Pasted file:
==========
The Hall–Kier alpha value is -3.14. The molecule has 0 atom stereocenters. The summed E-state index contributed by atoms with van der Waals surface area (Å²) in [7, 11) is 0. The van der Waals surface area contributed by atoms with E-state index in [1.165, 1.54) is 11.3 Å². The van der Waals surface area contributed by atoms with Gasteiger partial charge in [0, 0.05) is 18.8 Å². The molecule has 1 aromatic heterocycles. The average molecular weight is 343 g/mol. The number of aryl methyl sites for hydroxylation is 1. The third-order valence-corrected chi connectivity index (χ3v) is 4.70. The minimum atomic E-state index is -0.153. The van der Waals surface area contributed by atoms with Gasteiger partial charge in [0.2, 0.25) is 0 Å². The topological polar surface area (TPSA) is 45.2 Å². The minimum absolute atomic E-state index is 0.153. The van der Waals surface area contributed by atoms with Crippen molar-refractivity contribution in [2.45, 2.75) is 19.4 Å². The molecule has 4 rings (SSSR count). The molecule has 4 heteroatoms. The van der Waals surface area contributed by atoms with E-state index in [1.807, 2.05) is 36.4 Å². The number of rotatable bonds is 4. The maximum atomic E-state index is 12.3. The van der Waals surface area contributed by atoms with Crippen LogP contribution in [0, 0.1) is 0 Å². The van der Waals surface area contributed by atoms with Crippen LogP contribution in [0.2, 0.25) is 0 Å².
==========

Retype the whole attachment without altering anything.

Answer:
The Hall–Kier alpha value is -3.14. The molecule has 0 atom stereocenters. The summed E-state index contributed by atoms with van der Waals surface area (Å²) in [7, 11) is 0. The van der Waals surface area contributed by atoms with E-state index in [1.165, 1.54) is 11.3 Å². The van der Waals surface area contributed by atoms with Gasteiger partial charge in [0, 0.05) is 18.8 Å². The molecule has 1 aromatic heterocycles. The average molecular weight is 343 g/mol. The number of aryl methyl sites for hydroxylation is 1. The third-order valence-corrected chi connectivity index (χ3v) is 4.70. The minimum atomic E-state index is -0.153. The van der Waals surface area contributed by atoms with Gasteiger partial charge in [0.2, 0.25) is 0 Å². The topological polar surface area (TPSA) is 45.2 Å². The minimum absolute atomic E-state index is 0.153. The van der Waals surface area contributed by atoms with Crippen molar-refractivity contribution in [2.45, 2.75) is 19.4 Å². The molecule has 4 rings (SSSR count). The molecule has 4 heteroatoms. The van der Waals surface area contributed by atoms with E-state index in [1.807, 2.05) is 36.4 Å². The number of rotatable bonds is 4. The maximum atomic E-state index is 12.3. The van der Waals surface area contributed by atoms with Crippen LogP contribution in [0, 0.1) is 0 Å². The van der Waals surface area contributed by atoms with Crippen LogP contribution in [0.2, 0.25) is 0 Å².